Remember, there’s a big difference in what we consider healthy fats. For example, the fat in the middle of an oreo is not a naturally occurring fat and is terrible for you. So, it’s important to be eating the right fats and stay away from refined carbohydrates. This type of eating has created a chronically ill community and the low-fat craze has certainly been responsible for this.

For patients that are hesitant to add fats into their diets, we always start slow. We may recommend eating full-fat dairy instead of low-fat. Or even recommend full-fat salad dressings over low-fat varieties. We don’t want to make big changes that make patients uncomfortable, so easing into it and incorporating healthy fats slowly over time is a great way to get started. Natural fat is not the enemy! Focus on eating naturally occurring animal fats.

Dr. Simonds will be speaking during a talk, Adapt Your Life on this very subject in the near future.

Q: What medications do you prescribe?

A: The FDA has approved a handful of medications for treating weight. We use those medications, as well as some for off-label use. We commonly prescribe older medications that have many years of safety data such as Phentermine. Phentermine is the number one prescribed weight loss medication in the U.S. and has been used safely for 63 years. We also commonly prescribe Metformin and some others.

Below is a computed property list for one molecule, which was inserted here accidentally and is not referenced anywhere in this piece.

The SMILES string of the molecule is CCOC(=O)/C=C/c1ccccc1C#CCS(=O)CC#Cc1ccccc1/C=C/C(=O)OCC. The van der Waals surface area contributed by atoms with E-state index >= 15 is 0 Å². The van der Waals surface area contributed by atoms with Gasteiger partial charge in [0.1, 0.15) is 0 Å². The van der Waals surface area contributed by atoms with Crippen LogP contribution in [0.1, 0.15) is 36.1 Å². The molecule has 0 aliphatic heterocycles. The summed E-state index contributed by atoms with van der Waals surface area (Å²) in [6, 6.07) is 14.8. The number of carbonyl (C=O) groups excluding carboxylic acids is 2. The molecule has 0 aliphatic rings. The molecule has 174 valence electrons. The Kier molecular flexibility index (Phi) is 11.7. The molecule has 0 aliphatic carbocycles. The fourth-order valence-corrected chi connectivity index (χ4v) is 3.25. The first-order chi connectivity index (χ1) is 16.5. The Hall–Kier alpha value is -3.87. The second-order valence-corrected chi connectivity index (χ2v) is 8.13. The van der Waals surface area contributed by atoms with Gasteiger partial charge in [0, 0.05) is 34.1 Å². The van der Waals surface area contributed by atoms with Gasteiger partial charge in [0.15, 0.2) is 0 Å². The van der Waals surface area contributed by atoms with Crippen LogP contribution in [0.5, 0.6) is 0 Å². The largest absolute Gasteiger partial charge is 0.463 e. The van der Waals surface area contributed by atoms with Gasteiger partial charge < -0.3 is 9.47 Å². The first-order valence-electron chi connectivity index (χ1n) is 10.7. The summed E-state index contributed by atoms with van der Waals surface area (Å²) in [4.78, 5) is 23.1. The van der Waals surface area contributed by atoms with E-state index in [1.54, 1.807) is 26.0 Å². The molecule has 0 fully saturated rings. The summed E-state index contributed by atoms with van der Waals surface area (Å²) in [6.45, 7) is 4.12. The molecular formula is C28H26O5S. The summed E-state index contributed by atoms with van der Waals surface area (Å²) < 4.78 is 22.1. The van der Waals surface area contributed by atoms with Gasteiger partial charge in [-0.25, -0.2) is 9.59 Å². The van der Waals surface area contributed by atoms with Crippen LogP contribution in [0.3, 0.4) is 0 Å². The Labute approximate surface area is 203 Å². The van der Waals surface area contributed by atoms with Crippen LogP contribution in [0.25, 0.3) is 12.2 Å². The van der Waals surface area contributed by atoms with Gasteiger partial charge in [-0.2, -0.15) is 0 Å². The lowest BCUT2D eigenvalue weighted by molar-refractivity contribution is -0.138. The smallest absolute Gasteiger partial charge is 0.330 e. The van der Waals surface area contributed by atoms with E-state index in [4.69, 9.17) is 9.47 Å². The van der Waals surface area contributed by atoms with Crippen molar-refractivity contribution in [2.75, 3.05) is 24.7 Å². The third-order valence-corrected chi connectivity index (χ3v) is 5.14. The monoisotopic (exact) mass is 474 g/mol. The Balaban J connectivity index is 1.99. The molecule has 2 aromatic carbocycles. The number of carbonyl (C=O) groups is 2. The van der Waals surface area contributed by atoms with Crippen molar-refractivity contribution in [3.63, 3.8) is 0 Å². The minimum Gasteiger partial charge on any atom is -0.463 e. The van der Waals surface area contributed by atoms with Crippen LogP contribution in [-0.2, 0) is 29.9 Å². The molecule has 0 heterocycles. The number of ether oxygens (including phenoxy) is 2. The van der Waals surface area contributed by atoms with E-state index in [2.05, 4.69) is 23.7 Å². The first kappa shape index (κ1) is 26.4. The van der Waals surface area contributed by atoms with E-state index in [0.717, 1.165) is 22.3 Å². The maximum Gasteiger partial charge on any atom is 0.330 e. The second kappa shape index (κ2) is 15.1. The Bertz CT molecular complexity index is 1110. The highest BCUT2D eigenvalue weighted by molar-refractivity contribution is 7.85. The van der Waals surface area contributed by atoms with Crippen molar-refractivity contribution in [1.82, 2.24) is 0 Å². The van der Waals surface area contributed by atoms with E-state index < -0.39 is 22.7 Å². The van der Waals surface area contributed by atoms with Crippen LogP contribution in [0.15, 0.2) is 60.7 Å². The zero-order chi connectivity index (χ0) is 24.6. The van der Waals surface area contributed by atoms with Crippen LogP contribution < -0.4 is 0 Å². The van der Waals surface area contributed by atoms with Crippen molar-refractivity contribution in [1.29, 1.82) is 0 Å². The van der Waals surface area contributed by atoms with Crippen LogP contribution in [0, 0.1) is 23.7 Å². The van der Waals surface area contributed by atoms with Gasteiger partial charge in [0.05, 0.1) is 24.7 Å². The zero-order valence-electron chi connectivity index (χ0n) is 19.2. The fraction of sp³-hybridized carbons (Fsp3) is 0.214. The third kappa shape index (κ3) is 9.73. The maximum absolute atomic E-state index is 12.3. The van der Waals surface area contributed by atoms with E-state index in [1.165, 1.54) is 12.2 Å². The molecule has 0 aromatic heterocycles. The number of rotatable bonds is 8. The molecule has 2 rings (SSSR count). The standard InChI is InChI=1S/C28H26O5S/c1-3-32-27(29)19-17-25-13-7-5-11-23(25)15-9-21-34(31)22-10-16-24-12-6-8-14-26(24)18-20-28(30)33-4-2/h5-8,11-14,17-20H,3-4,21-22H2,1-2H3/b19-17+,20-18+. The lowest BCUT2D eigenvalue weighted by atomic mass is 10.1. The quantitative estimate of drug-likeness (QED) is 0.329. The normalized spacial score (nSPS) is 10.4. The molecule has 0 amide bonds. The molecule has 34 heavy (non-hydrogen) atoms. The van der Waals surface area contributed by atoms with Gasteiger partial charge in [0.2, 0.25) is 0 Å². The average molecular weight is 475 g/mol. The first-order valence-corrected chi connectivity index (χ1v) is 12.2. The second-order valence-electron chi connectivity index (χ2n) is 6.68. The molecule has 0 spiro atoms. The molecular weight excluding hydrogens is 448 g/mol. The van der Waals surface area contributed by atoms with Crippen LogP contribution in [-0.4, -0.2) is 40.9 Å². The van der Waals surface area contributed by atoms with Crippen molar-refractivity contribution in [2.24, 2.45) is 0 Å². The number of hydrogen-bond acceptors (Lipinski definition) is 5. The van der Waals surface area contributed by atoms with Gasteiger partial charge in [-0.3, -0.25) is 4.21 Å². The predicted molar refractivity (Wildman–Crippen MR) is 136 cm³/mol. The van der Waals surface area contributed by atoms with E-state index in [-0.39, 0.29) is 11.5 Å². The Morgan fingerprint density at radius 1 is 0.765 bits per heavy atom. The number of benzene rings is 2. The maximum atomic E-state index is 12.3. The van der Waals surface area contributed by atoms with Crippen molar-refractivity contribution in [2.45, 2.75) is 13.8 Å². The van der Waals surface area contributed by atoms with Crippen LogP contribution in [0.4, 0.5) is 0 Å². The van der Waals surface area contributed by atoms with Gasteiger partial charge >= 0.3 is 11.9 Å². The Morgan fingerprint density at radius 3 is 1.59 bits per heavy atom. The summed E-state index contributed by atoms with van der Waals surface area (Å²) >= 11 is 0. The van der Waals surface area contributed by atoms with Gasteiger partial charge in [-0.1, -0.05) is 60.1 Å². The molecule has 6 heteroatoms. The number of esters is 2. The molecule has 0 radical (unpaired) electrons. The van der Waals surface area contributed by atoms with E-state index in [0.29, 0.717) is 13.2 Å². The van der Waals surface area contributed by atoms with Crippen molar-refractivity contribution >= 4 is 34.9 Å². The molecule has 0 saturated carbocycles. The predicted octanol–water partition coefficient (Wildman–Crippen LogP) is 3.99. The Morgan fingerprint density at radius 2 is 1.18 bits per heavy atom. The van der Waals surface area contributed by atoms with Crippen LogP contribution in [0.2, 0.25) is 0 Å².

There are other, newer medications on the market but we have found that they are expensive and have supply chain issues. While we have limited options in medications, we find them highly effective and extremely helpful. Medications are prescribed to meet individual needs and goals and are tailored for each patient.

Contact us if you have any questions or would like to schedule an appointment.